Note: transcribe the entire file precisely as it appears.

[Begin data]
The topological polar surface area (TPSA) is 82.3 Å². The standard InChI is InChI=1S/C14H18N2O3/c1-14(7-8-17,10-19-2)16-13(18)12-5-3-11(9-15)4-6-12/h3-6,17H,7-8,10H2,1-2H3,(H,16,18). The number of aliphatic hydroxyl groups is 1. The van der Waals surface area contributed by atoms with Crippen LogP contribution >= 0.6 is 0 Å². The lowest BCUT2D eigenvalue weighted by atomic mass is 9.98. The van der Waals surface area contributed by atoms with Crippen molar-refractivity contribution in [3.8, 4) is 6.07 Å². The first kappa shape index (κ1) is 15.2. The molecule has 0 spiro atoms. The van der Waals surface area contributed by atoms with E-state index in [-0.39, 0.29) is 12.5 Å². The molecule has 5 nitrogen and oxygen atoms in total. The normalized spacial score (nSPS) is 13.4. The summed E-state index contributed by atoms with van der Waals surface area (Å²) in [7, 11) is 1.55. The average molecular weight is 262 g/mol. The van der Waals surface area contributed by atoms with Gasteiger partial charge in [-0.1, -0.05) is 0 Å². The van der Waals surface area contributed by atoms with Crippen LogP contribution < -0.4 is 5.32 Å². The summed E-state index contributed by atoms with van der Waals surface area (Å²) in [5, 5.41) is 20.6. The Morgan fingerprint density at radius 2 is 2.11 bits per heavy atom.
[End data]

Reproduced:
The topological polar surface area (TPSA) is 82.3 Å². The standard InChI is InChI=1S/C14H18N2O3/c1-14(7-8-17,10-19-2)16-13(18)12-5-3-11(9-15)4-6-12/h3-6,17H,7-8,10H2,1-2H3,(H,16,18). The number of aliphatic hydroxyl groups is 1. The van der Waals surface area contributed by atoms with Crippen LogP contribution >= 0.6 is 0 Å². The lowest BCUT2D eigenvalue weighted by atomic mass is 9.98. The van der Waals surface area contributed by atoms with Crippen molar-refractivity contribution in [3.8, 4) is 6.07 Å². The first kappa shape index (κ1) is 15.2. The molecule has 0 spiro atoms. The van der Waals surface area contributed by atoms with E-state index in [-0.39, 0.29) is 12.5 Å². The molecule has 5 nitrogen and oxygen atoms in total. The normalized spacial score (nSPS) is 13.4. The summed E-state index contributed by atoms with van der Waals surface area (Å²) in [7, 11) is 1.55. The average molecular weight is 262 g/mol. The van der Waals surface area contributed by atoms with Gasteiger partial charge in [-0.1, -0.05) is 0 Å². The van der Waals surface area contributed by atoms with Crippen LogP contribution < -0.4 is 5.32 Å². The summed E-state index contributed by atoms with van der Waals surface area (Å²) in [5, 5.41) is 20.6. The Morgan fingerprint density at radius 2 is 2.11 bits per heavy atom.